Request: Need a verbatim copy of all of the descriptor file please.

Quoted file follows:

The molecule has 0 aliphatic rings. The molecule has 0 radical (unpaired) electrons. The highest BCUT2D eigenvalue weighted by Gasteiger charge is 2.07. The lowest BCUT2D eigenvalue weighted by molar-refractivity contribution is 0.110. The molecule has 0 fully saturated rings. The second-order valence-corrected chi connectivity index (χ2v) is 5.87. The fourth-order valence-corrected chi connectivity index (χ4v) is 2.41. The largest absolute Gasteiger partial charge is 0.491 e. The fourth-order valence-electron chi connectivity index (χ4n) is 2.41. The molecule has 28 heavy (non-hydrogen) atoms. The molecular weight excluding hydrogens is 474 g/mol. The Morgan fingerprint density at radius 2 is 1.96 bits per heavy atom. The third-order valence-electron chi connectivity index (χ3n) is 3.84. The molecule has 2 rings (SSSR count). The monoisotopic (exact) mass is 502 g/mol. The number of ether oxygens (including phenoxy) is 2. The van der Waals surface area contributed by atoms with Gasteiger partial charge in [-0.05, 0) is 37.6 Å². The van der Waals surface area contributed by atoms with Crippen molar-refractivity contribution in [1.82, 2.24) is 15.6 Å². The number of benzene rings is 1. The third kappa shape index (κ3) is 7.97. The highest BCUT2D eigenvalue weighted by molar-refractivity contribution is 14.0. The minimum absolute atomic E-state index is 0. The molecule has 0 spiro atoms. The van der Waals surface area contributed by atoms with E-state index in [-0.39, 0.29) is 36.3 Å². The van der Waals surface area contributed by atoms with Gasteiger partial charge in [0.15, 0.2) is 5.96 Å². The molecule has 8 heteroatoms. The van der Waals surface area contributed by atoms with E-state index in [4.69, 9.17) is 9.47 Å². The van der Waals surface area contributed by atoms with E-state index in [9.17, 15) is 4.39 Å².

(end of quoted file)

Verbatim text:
The molecule has 0 aliphatic rings. The molecule has 0 radical (unpaired) electrons. The highest BCUT2D eigenvalue weighted by Gasteiger charge is 2.07. The lowest BCUT2D eigenvalue weighted by molar-refractivity contribution is 0.110. The molecule has 0 fully saturated rings. The second-order valence-corrected chi connectivity index (χ2v) is 5.87. The fourth-order valence-corrected chi connectivity index (χ4v) is 2.41. The largest absolute Gasteiger partial charge is 0.491 e. The fourth-order valence-electron chi connectivity index (χ4n) is 2.41. The molecule has 28 heavy (non-hydrogen) atoms. The molecular weight excluding hydrogens is 474 g/mol. The Morgan fingerprint density at radius 2 is 1.96 bits per heavy atom. The third-order valence-electron chi connectivity index (χ3n) is 3.84. The molecule has 2 rings (SSSR count). The monoisotopic (exact) mass is 502 g/mol. The number of ether oxygens (including phenoxy) is 2. The van der Waals surface area contributed by atoms with Gasteiger partial charge in [-0.05, 0) is 37.6 Å². The van der Waals surface area contributed by atoms with Crippen molar-refractivity contribution in [1.82, 2.24) is 15.6 Å². The number of benzene rings is 1. The third kappa shape index (κ3) is 7.97. The highest BCUT2D eigenvalue weighted by molar-refractivity contribution is 14.0. The minimum absolute atomic E-state index is 0. The molecule has 0 spiro atoms. The van der Waals surface area contributed by atoms with E-state index in [-0.39, 0.29) is 36.3 Å². The van der Waals surface area contributed by atoms with Gasteiger partial charge in [0.15, 0.2) is 5.96 Å². The molecule has 8 heteroatoms. The van der Waals surface area contributed by atoms with E-state index in [4.69, 9.17) is 9.47 Å². The van der Waals surface area contributed by atoms with E-state index in [9.17, 15) is 4.39 Å².